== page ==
Nashville’s psychedelic punk-grass rockers, Sicard Hollow, grew up sick of any existing institution telling them who and what to be. Now, as they navigate adulthood, they’re equally tired of the music institutions telling them what their music should sound like— so they dunked it in patchouli and a skate-and-destroy ethos that brings an enduring sound into the modern age.
Whether it was skateboarding or chasing jam bands, singer/guitar-player Alex King always had a fierce desire to succeed on his own terms. He spent years as an artist without an art-form, searching for a home by pouring every bit of his sweat and heart into anything he was doing. “It took years for me to land on music,” King says, referencing “This I Know” from the album, “but when I found that fire inside my heart, I found my home.”
It just so happened that finding that home coincided with the shutdown of live music due to the pandemic that canceled the entire release tour supporting their debut studio record, ‘Secret of the Breeze.’ During that time, the band turned inward to reflect on their identity and how they could add their generation’s voice to a timeless genre of music. The result, with the help of producer John Mailander (Billy Strings, Bruce Hornsby) and Recording/mixing engineer Dan Davis (Billy Strings, Zac Brown Band, Dierks Bentley), was a combination of pop-punk melodies, psychedelic instrumental breaks, and existential song-writing all packaged as a bluegrass quartet dressed in tattoos and tie-dyes.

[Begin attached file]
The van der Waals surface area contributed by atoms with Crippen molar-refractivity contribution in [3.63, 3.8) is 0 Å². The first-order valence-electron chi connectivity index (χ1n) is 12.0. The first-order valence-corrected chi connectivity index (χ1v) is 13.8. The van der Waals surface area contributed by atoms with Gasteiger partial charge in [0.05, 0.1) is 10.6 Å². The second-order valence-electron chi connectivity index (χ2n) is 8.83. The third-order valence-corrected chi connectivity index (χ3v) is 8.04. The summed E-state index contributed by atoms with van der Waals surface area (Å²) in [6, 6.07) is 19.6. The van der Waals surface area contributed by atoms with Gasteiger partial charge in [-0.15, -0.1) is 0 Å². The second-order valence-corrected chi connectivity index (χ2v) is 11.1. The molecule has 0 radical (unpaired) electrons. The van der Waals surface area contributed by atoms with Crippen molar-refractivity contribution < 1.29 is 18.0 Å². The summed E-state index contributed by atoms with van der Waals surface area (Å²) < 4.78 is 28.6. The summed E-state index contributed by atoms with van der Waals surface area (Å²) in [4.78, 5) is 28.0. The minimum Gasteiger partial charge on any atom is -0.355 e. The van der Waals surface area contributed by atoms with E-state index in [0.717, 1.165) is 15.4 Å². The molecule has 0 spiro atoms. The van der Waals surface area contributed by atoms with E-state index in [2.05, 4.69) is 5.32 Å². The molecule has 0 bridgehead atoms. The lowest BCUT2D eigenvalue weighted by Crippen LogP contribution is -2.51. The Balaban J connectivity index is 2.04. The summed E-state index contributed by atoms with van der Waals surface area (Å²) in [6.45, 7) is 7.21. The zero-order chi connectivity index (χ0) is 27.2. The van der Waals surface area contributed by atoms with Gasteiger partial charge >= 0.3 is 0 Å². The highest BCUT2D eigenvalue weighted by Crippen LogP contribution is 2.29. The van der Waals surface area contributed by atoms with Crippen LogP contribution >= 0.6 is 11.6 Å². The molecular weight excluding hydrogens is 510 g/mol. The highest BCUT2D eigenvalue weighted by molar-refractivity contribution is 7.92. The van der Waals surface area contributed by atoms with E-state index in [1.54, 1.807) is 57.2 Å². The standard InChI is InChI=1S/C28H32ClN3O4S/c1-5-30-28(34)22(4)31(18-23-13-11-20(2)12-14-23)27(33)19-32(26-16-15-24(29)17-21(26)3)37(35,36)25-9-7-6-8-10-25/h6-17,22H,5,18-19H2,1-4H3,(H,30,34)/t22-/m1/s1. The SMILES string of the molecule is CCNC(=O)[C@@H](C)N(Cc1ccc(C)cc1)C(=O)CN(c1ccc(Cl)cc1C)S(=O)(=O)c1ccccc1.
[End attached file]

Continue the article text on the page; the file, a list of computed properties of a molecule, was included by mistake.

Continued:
Tracks like Herrin’s “Escape the Unknown,” wrestle with staying true to yourself in a world seemingly fueled by mob-mentality. This positive skepticism toward the main-stream permeates the entire record. Songs like “Forecast of Life” and “Where I’m At” impress a new-American-Zen that dances through the chaos with a smile on your face. If unapologetically being yourself is the key to finding the “Brightest of Days” ahead, then you’ll hear it here first from Sicard Hollow.
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